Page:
Why you shouldn't play Heavy Rain more than once

Tae K. Kim explains why he believes the best way to experience Heavy Rain is to resist the urge to go back and "replay" scenarios a second time, which happens to be the way the game was intended to be played.

Unlike most video games, which are designed to allow gamers to get it right, Heavy Rain staunchly insists that there is no such thing: much like life, there are only the choices that we make and the consequences that arise from them. It's a jarring experience to be sure: As gamers, we're used to being given another chance. Die during a boss fight or fail to reach the end of the mission and you will be resurrected so you can try it again. But there are no do-overs in Heavy Rain, no extra lives, no 1-ups or continues. There is only a sense of finality that looms over your every action and, more agonizingly, every mistake; take a certain path, make a certain choice, and there is no going back.

This will no doubt come to haunt you. After beating the game, you will spend just as much time thinking about the things you didn't do as you will reflecting upon the things you did. Every mistake will be magnified -- if only I had done this instead of that, if only I had been a little faster or had taken my time -- and every choice you made will be agonized over. As a result, you will feel a strong desire to go back and play the game again, not only to try different actions but to see where those new decisions will lead -- previews editor Andy Burt (read Andy's Heavy Rain review here), and I spent an hour comparing our own individual experiences with the game and from listening to each others' wildly disparate accounts, it quickly became apparent that, though we had both invested about eight hours into Heavy Rain, there was easily another eight hours or more of material we hadn't personally experienced.

But I'm going to make a rather bold suggestion here (and this is something David Cage, the director of Heavy Rain has himself said time and time again): do not play Heavy Rain more than once. Resist the temptation to go back and "try it again" after the credits roll. Even if you do decide to return to it, wait a while before you do. That way, you can better reflect on the story that unfolded before you, but even more importantly, you can better appreciate the gnawing sense of regret that you will feel over your mistakes. This is important because one of the central themes of Heavy Rain is regret and how it can affect us. For instance, central character Ethan Mars is haunted by the regret he feels over his son Jason's death, and it not only destroys his life and his marriage, it also propels him on his harrowing quest to save his surviving son Shaun from the Origami Killer. Lauren Winter, who is a relatively minor character, still manages to steal her own share of the spotlight thanks to her own personal stake in the narrative -- a mother who lost her son to the Origami Killer, she joins the hunt for the serial killer in order to deal with her grief as well as her need for revenge. Every character in the game is either motivated by or is forced to come to grips with their own regrets and that's what ultimately binds them all together.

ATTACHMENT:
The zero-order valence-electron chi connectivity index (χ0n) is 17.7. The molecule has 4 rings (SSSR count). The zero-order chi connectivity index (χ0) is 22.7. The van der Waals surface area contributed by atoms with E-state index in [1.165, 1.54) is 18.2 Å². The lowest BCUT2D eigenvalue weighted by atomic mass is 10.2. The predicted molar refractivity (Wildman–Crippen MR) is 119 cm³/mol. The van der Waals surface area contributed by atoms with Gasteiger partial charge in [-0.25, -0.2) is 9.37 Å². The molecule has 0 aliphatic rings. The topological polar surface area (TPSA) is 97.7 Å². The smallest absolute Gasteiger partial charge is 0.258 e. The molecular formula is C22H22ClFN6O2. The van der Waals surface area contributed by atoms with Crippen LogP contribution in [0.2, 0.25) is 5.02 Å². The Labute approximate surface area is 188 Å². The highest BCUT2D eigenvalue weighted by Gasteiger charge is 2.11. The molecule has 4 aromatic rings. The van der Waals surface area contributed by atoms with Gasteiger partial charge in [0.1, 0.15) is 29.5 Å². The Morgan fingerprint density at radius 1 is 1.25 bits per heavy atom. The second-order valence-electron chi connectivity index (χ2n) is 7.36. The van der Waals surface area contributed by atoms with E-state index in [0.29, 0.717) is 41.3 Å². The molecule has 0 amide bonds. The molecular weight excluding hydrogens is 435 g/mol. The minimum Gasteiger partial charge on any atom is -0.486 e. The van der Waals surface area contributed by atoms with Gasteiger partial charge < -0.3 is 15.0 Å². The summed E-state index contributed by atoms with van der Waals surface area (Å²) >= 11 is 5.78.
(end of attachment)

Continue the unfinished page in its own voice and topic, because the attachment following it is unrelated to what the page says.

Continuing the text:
By choosing to let your actions stand, and by refusing to go back in an attempt to change things, you can better appreciate the turmoil felt by the characters in the game. You are also able to buy into the spirit of the overall game design more fully. It's the fact that no matter how hard they try, they cannot change their pasts that makes the characters' plight so much more meaningful; by applying the same sense of inevitability and immutability to your own decisions, you can impart more meaning to your time with Heavy Rain. Again, without spoiling anything, certain major events occurred during my playthrough that I truly regret -- an emotion, I would like to point out, I have never actually felt before with a video game -- and the temptation to go back and "fix" those mistakes is incredibly strong. But to do so would ruin the genuine sense of remorse that I feel; it would rob me of the immediate and meaningful emotive response that these events dredge up within me. In short, it would turn what is a carefully crafted experience meant to not only mimic but highlight the tragic nature of life into just another video game.

What makes Heavy Rain so successful and compelling are the powerful ideas that underpin its gameplay. Thematically and conceptually, it is a game that is hinged upon very real and humanistic emotions, regret being the strongest and most immediate among them. To go back and revise the "story" that you create with your actions would go against the game's fundamental axiom, the core idea upon which everything else is predicated upon. This is why, weeks after beating Heavy Rain for the first and only time, I still have not gone back to play it again. I can't go so far as to say that I will never do so, but for the foreseeable future, I know that I won't because, although I feel a strong temptation to return to the vibrant world and well-realized characters, the stronger desire is to maintain the purity of my memories, so that I can better savor my triumphs as well as the bitter tang of my regrets.

I suggest you take the time do the same after your time with Heavy Rain has come to an end.

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Tae K. Kim

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